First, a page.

Thursday, September 19, 2013

Baltimore skyline

We are anchored in a cove west of Rock Point, just off the Patapsco River.  Northwest of us we can see the Francis Scott Key Bridge and, beyond it, the skyline of Baltimore. The city lights made a nice backdrop for after dinner cocktails last night.

This is a good deal further than the Magothy River, our originally planned stop yesterday, but once again we had perfect cruising weather, and when we arrived at the Magothy before 1pm we decided to press on a bit further.  We passed one more anchorage on our way here, but we knew it had a narrow entrance channel subject to shoaling, and there was no need to take any chances.  I'm glad we did, because the view here was great, we had the anchorage to ourselves, and we're getting a good WiFi signal.

Our reservations called for arrival in Baltimore's Inner Harbor tomorrow, but I called the marina after we dropped the hook here, and they were able to move us up by a day since our slip opened up yesterday.  We're paying for a month, on a monthly rate negotiated by the MTOA, so it won't cost us anything extra to be a day early, and this will let us get docked and squared away before the weekend boaters start ramping up.

It will good to be tied up again -- we now have a week's worth of trash to offload, and we're still fighting with the batteries, having to run the generator several times a day for an hour or so each time.  We'll be in the same marina where we parked Odyssey two years ago, so we are already familiar with the neighborhood.

We'll be spending the next few days wrapping up projects, putting things away, and generally getting the boat cleaned up.  Our friends Martin and Steph, who are boatless at this moment, having sold their Tiara express cruiser a month or two ago while they await delivery of their new Nordhavn, will be staying aboard with us for Trawler Fest.  So we need to have the guest quarters fully squared away for the first time since our first training captain was aboard, back in February.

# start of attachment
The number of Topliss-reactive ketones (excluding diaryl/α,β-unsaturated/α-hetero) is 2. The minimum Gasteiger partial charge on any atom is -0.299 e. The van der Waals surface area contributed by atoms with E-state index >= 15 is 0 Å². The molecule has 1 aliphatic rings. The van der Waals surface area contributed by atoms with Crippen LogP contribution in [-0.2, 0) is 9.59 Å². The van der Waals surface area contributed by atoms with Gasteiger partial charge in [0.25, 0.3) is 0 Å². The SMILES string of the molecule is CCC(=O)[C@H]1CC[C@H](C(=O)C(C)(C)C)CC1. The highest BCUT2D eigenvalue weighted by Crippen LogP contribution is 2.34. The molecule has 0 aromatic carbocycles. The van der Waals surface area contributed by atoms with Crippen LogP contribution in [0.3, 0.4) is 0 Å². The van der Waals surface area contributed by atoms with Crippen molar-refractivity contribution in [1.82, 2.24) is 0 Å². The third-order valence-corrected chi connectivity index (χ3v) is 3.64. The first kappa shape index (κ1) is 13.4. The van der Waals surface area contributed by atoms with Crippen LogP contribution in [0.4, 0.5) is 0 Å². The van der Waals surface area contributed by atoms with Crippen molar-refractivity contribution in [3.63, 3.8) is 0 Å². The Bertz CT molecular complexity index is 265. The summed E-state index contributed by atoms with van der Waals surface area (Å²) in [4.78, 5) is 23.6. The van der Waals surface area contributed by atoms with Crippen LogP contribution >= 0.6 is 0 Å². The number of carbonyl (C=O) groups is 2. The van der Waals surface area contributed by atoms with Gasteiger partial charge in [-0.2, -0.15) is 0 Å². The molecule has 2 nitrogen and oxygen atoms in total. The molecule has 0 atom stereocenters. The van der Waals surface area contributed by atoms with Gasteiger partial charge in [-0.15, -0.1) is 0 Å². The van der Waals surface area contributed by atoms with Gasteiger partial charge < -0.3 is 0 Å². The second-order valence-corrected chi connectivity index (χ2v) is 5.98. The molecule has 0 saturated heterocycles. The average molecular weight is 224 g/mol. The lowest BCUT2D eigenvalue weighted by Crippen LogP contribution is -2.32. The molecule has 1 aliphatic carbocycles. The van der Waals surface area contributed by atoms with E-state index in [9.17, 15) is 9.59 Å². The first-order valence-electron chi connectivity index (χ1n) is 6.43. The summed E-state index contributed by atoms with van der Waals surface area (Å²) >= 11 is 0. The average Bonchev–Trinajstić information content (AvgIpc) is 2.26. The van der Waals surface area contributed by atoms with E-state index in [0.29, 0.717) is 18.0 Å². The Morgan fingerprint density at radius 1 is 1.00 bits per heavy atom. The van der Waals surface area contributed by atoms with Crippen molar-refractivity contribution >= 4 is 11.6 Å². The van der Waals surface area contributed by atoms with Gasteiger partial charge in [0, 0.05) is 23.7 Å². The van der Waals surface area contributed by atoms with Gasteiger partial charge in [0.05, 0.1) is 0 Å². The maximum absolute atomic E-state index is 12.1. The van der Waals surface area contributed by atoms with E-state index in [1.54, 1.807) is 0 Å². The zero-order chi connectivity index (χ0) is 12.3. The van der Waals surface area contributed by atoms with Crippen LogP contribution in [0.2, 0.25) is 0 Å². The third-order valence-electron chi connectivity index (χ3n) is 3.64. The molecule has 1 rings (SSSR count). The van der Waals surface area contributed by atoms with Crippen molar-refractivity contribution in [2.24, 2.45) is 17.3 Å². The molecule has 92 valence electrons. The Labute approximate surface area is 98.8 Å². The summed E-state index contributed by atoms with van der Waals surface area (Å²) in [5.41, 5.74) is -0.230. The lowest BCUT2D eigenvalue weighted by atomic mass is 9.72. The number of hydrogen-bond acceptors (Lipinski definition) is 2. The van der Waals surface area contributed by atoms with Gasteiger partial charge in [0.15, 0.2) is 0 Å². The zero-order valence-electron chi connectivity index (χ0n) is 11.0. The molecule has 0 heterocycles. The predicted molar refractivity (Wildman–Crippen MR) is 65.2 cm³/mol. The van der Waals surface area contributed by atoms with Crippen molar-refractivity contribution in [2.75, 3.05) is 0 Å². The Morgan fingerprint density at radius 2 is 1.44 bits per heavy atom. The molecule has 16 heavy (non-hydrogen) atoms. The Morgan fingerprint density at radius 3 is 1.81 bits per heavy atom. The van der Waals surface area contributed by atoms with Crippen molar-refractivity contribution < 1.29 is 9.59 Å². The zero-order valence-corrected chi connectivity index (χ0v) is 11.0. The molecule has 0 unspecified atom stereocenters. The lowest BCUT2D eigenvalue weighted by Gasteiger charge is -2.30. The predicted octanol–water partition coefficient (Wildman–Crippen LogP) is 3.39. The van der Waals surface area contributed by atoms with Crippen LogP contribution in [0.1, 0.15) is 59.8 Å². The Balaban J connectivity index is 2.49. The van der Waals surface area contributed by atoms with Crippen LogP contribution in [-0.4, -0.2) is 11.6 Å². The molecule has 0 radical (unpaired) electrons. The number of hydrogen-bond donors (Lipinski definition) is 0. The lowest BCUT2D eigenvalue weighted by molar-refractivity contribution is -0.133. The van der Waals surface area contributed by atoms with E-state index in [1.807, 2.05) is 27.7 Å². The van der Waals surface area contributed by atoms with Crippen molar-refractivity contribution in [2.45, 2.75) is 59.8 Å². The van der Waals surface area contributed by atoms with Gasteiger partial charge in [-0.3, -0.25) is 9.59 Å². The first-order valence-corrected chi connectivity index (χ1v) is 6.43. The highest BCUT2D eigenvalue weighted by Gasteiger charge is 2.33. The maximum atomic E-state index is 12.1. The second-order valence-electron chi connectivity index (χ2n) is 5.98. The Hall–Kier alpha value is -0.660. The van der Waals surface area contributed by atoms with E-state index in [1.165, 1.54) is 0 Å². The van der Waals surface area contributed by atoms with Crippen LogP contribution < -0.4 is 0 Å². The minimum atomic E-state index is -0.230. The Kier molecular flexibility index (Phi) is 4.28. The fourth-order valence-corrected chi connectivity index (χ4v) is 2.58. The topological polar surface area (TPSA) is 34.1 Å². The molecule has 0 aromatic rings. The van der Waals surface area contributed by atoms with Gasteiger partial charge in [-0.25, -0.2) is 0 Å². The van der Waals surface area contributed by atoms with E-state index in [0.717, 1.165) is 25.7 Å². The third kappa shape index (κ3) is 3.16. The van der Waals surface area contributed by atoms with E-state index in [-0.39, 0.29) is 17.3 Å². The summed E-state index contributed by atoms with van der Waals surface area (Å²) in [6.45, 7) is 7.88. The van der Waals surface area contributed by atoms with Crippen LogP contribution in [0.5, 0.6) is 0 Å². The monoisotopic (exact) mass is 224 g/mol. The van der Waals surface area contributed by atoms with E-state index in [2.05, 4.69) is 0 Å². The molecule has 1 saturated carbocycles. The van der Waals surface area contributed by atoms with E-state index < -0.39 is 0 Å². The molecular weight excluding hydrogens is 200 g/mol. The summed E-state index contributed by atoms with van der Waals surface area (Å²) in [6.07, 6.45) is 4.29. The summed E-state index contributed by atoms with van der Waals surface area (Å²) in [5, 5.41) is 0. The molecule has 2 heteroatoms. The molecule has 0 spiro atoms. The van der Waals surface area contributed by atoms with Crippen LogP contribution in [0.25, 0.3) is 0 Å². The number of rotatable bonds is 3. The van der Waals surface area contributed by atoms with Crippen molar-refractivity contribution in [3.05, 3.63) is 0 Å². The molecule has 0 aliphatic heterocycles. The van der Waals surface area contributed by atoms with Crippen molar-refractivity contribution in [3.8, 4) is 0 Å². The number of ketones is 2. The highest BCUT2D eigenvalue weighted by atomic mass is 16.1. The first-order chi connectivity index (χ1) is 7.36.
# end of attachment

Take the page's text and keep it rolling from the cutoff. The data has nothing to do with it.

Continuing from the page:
We'll be in Baltimore at least two weeks, and possibly longer.  Trawler Fest runs from Tuesday through Sunday, and then the MTOA rendezvous will take us to the following Thursday.  After that we are on our own, but we'll be paid up through the 18th.  I expect my posting here will be sporadic until after the shows, but I will try to get in another post or two in the next several days as time permits.


  1. I'm pleased to see Vector has been up to the task of taking you on this journey in fine style.Thanks - as usual - for sharing the details of what it really takes to keep the boat running properly.

    As it turns out, you're now right near where I will be tomorrow afternoon: A friend keeps his C&C Landfall 38 at White Rocks marina. I plan to be on the water with him for a few hours tomorrow, aiding him in his ulterior motive: To help my 3 middle school kids learn to become more than "winch monkeys" on his boat.

    If family schedules cooperate, I may even make it to the Trawler Fest. I hope you enjoy your time in Baltimore!

    1. Perhaps we will run into you at the show. Say hello if you see us.

  2. Hi Sean!

    One of the things I really enjoyed about your travels w/ the coach was how you'd imbed latitude & longitude coordinates in your opening blog paragraph "we are parked (here), after. . ." It really helped to get a sense of where you were.

    Is it possible that you can do the same thing from Vector? We landlubbers often have no clue where Rock Point is, let alone trying to find the Patapsco River!

    Say hello to Louise!


    1. RJ, I would love to be able to do that, but thus far I have not found a tool to make it happen in a few clicks. On the bus, I used a simple tool that pulled the GPS location from the DataStorm satellite mount, then submitted it to a web site which converted it directly to a URL for Google Maps. I simply cut and pasted that URL into the blog. I have posted here before asking for suggestions for a replacement tool, but so far no one has come up with one. Transcribing GPS coordinates from one of the chartplotters and formatting a URL involves more steps than I am willing to undertake every time I post.

    2. Sean, you should be able to do this with Google Maps. It'll take a couple of clicks though.

      Find the location of where you are and right click. Select What's here? It'll put a push pin where you just clicked. Roll over it to get the lat and long or left click it and select "more"->Send. This will bring up a dialog box with a link (lat and long) that you can copy and paste.


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